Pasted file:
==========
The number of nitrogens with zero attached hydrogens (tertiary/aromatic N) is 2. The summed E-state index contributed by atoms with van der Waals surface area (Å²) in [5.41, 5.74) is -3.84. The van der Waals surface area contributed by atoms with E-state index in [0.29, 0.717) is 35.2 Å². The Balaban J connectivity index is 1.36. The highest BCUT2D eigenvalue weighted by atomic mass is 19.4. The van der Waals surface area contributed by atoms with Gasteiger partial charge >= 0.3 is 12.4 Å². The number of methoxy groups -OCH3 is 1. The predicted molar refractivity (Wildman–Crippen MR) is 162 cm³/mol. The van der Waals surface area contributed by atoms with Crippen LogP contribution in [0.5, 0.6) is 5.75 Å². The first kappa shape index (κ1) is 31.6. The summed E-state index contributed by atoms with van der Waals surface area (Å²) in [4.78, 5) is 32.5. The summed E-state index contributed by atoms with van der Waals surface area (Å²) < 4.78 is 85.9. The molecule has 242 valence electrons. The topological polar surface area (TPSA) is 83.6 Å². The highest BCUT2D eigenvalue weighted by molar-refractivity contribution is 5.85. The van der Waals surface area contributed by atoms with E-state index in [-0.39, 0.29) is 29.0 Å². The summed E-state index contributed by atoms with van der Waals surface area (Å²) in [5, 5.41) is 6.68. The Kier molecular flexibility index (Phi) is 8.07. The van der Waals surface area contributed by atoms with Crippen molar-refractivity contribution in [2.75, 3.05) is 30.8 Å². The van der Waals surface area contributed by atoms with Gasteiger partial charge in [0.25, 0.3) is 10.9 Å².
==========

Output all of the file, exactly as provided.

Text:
The number of nitrogens with zero attached hydrogens (tertiary/aromatic N) is 2. The summed E-state index contributed by atoms with van der Waals surface area (Å²) in [5.41, 5.74) is -3.84. The van der Waals surface area contributed by atoms with E-state index in [0.29, 0.717) is 35.2 Å². The Balaban J connectivity index is 1.36. The highest BCUT2D eigenvalue weighted by atomic mass is 19.4. The van der Waals surface area contributed by atoms with Gasteiger partial charge >= 0.3 is 12.4 Å². The number of methoxy groups -OCH3 is 1. The predicted molar refractivity (Wildman–Crippen MR) is 162 cm³/mol. The van der Waals surface area contributed by atoms with Crippen LogP contribution in [0.5, 0.6) is 5.75 Å². The first kappa shape index (κ1) is 31.6. The summed E-state index contributed by atoms with van der Waals surface area (Å²) in [4.78, 5) is 32.5. The summed E-state index contributed by atoms with van der Waals surface area (Å²) < 4.78 is 85.9. The molecule has 242 valence electrons. The topological polar surface area (TPSA) is 83.6 Å². The highest BCUT2D eigenvalue weighted by molar-refractivity contribution is 5.85. The van der Waals surface area contributed by atoms with E-state index in [-0.39, 0.29) is 29.0 Å². The summed E-state index contributed by atoms with van der Waals surface area (Å²) in [5, 5.41) is 6.68. The Kier molecular flexibility index (Phi) is 8.07. The van der Waals surface area contributed by atoms with Crippen molar-refractivity contribution in [2.75, 3.05) is 30.8 Å². The van der Waals surface area contributed by atoms with Gasteiger partial charge in [0.25, 0.3) is 10.9 Å².